Keppler system. NASA
Recently discovered planet Keppler 22b is orbiting its sun within the habitable zone as defined by astrobiologists. The surface temperature is comfortable 20° Celsius and there may thus be liquid water. Keppler system is some 600 light years from our Sun and is one of the more promising locations to look for signs of extraterrestrial life. In fact, a SETI project is already being developed to start listening for intelligent signals from that direction towards the constellation of Cygnus.
If there is life in the oceans of Keppler 22b how might those creatures look like?
There is no realistic hope that we would have space craft and robots visiting Keppler 22b in the near future. Space travel is a bit expensive.
Of course, we will be very happy if the intelligent folks over there start to send us images of their modern and ancient flora and fauna over some shared frequencies. But alas, the universal speed limit set by speed of light...
Even if a SETI project successfully establishes detects a cosmic radio station built by the inhabitants of Keppler 22b the good fellows will get and decode our earthly signals only in about 600 years from now that is in 2612. Of course, they will right away realize that the intelligent message came from that tiny planet X near that middle sized star and respond promptly in return mail. But even in that happy case we can expect their answers only in another 1200 years or about 3212 AD. Talking about long-term projects...
Options for extraterrestrial life forms
Anomalocaris. An artist's view
Credit Katrina Kenny/University of Adelaide, Australia
In order to find out some options let us take a 500 million years trip to another planet instead of distant Keppler 22b. That planet is also orbiting its sun in the habitable zone and has a surface temperature that makes presence of liquid water and thus life as we know it possible. The planet is located in the Milky Way Galaxy and scientists call it Tellus. A more common name is planet Earth.
We can get over 500 million year old signals of life from Tellus without using telescopes or turning the Hubble mirrors. Instead of detecting light signals that allow astronomers to analyse stellar spectra and through it the chemistry of the object we have actual specimens of other life forms available in what is commonly called fossil evidence.
Tellus has even today a most wonderful - although sadly dwindling - biodiversity. But when we examine the full known range of three billion years of history of life here we start to realize what a true paradise and what a rare planet our Earth really is in the local group of galaxies.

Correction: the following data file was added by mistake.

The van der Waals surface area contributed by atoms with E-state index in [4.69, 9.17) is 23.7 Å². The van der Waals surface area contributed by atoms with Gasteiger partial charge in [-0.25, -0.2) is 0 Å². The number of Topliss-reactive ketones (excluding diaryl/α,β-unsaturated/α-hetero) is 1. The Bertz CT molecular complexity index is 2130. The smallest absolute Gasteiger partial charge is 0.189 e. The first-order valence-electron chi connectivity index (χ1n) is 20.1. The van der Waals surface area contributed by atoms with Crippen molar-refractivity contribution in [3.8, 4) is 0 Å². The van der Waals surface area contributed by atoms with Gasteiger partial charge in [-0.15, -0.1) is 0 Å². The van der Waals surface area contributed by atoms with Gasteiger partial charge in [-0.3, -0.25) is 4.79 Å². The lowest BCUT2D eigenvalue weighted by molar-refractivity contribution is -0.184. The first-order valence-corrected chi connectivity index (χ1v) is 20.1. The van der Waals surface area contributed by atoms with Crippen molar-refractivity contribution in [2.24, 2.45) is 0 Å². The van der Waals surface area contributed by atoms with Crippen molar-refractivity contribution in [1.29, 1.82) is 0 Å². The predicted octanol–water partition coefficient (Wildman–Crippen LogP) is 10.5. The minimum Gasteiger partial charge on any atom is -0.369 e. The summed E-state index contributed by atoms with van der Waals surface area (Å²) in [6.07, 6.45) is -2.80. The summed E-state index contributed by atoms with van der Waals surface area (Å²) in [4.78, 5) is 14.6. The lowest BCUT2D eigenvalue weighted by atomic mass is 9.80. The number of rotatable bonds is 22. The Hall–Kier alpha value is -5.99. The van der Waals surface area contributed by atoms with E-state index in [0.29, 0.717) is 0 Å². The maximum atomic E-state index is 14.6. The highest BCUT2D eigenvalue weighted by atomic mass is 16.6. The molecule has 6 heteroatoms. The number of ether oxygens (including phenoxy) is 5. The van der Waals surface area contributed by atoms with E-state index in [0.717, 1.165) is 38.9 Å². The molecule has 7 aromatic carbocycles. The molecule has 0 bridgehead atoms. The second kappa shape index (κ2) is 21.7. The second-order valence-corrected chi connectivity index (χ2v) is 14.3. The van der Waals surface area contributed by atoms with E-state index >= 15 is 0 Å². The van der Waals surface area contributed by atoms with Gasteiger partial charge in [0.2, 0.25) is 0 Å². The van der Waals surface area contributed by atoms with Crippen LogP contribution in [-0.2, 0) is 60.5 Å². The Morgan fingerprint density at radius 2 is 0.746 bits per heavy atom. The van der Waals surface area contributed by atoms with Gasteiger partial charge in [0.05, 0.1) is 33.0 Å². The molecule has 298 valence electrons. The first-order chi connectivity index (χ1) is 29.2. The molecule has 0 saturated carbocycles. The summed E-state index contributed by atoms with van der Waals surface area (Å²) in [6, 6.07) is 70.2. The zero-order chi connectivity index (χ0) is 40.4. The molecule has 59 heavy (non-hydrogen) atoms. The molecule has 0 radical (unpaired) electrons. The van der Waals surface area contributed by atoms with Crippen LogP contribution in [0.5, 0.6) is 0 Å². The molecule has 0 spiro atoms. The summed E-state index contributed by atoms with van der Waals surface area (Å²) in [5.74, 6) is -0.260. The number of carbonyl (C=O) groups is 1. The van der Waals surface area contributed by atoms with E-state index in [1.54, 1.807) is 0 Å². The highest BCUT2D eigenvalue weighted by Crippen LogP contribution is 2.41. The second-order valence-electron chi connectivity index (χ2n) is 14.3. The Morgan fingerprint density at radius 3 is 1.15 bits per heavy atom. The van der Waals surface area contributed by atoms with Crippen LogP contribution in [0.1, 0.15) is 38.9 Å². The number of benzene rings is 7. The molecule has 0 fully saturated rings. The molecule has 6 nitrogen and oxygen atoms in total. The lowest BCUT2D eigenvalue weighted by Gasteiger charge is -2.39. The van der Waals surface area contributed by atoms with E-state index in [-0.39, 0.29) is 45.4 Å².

Cambrian explosion of life
When we travel those 500 million years back in time to young Earth - the explosion of life in Cambrian period we meet an extraordinary interesting and even fantastic world of God's creatures. One of the most fascinating pockets of survival of that era and protected for us by our good Lord is Burgess Shale in British Columbia, Canada.
Wonderful Life: The Burgess Shale and the Nature of History (1989) is a book on the evolution of Cambrian fauna by Harvard paleontologist Stephen Jay Gould. The volume was the 1991 winner of The Aventis Prizes for Science Books, and a 1991 finalist for the Pulitzer Prize..
Another pocket has survived in Kangaroo Island off the coast of Australia from where the fossilised exceptionally well preserved eyes of our example were recently discovered. The discovery is a truly staggering victory to the slow and patient work of Palaeontology. The remains show that the delicate composite eyes of the largest predator of the time Anomalocaris had over 16000 lenses letting it see underwater very sharply and almost in 360° degrees.
Not an alien
Anomalocaris is an anomality, as its name says, yes. But no - this particular fellow is not an alien or extinct form of life on Tellus. Even the not-so-highly educated but highly sympathetic friend of Forrest Gump, Bubba Blue, would immediately have recognized its shrimp like features.
Near and far relatives, cousins, nephews and grand-grand-....-children of the scary looking huge shrimp like anomalocaris share the planet today with us in the billions - biologists slump them all into a group called arthropods as they tend to have joint feet.
For example, the amazing dragonflies composite eyes with many thousands of lenses are technically not so unlike from the eyes of anomalocaris.
Subject for another blog
Because the subject of early life on planet Earth is so fascinating and complicated I will open another blog for discussions on Cambrian life.